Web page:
Thursday, July 24, 2014

Working with a Maneater


The school has been so busy lately, that I'm running out of bench space. Right now, the benches are 60" square, but some students come in to work and take up a whole bench, when really - the benches are designed to be shared by two people.  So I'm making smaller benches, sort of using this design as a guide. 



I found this online - I have NO idea where I found it, but I like it. (Note to self: bookmark sites you like!) It's just simple and sturdy and straightforward. I like that. (If this bench/image belongs to you - I'm sorry I can't give you credit for it! Contact me and I'll be happy to place a link to your site here!)

So - I'm making a prototype of a workbench that I want to use at my shop. The work is going smoothly, although I did make a couple of (fixable) errors. That's what prototypes are for, right?

I'm getting ready to do the last bit of shaping and routing, before I assemble the two sides - and it's time to pull out the router and round over some edges.

Remember that old Hall and Oates song - Mateater? 



 That's how I feel when using this router bit. It's a 3/4" round over bit, perfect for making large round overs on sharp corners. I don't use it often, but when I pull it out and throw it in the collet, I know things are going to get dicey!  It's a wood eater!



Over the years, I damaged more than a few corners using this bit. It's so easy for the bit to grab into your wood, cutting an area of wood that you hadn't intended to round over.  So - here's a tip - clamp some scrap on either side of the wood you intend to rout. Just make sure the clamp isn't in the way of the router base.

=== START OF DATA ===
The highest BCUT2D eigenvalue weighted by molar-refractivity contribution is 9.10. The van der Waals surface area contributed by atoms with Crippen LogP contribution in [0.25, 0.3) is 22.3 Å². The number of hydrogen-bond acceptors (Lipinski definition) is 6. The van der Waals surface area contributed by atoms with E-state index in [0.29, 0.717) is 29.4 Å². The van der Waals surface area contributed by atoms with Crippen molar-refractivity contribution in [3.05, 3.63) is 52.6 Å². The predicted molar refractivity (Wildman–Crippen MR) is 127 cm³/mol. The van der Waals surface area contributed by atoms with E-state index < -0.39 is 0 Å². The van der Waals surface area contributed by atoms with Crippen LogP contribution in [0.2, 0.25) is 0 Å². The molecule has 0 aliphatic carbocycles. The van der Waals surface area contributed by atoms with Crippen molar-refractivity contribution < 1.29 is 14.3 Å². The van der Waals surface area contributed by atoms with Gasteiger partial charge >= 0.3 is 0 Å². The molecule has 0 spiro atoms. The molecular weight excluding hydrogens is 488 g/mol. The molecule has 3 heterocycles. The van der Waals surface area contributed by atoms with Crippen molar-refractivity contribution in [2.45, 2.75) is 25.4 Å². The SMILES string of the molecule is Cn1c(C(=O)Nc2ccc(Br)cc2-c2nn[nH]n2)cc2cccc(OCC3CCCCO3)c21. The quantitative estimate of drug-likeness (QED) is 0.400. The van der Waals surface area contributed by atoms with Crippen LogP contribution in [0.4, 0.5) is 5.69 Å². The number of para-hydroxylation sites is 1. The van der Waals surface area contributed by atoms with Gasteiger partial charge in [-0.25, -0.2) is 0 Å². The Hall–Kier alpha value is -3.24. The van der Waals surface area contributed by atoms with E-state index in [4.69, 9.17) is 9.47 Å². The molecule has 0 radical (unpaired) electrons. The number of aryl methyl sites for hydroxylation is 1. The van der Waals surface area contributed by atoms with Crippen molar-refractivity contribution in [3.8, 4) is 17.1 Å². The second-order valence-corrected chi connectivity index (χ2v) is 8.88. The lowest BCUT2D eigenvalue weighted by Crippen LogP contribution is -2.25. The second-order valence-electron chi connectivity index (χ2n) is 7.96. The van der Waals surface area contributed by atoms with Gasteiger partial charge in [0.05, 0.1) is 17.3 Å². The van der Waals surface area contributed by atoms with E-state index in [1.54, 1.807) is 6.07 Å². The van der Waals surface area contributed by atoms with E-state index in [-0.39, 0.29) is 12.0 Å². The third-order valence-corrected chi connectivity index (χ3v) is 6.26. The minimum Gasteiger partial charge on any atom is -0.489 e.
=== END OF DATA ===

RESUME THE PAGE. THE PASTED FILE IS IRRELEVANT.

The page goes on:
The scrap wood gives you a broader area on which to rest the router base, and it reduces the chance of an errant cut, 


leaving you with crisp, rounded edges. 



OK, back to work for me!... hope you're having a productive day in your woodshop. 


2 comments:

brendan cheney said...

I'm loving your recent blog posts! Giving me lots of good ideas.

My biggest question as I get more and more into making furniture is, Where can I find affordable wood? There's a great lumber yard near me in terms of their variety/supplies, but it's very pricey. Thanks for any feedback!

Brendan

Wood It Is! said...

One thing is sure - stay away form the big box stores. Their lumber is overpriced, and not of the best quality. Look for "Hardwoods" in your local town.

Get to know the people at your local lumberyard and chances are, they will offer you some discounts. They have several prices - from the hobbyist to the professional. Ask them how you might qualify for better pricing.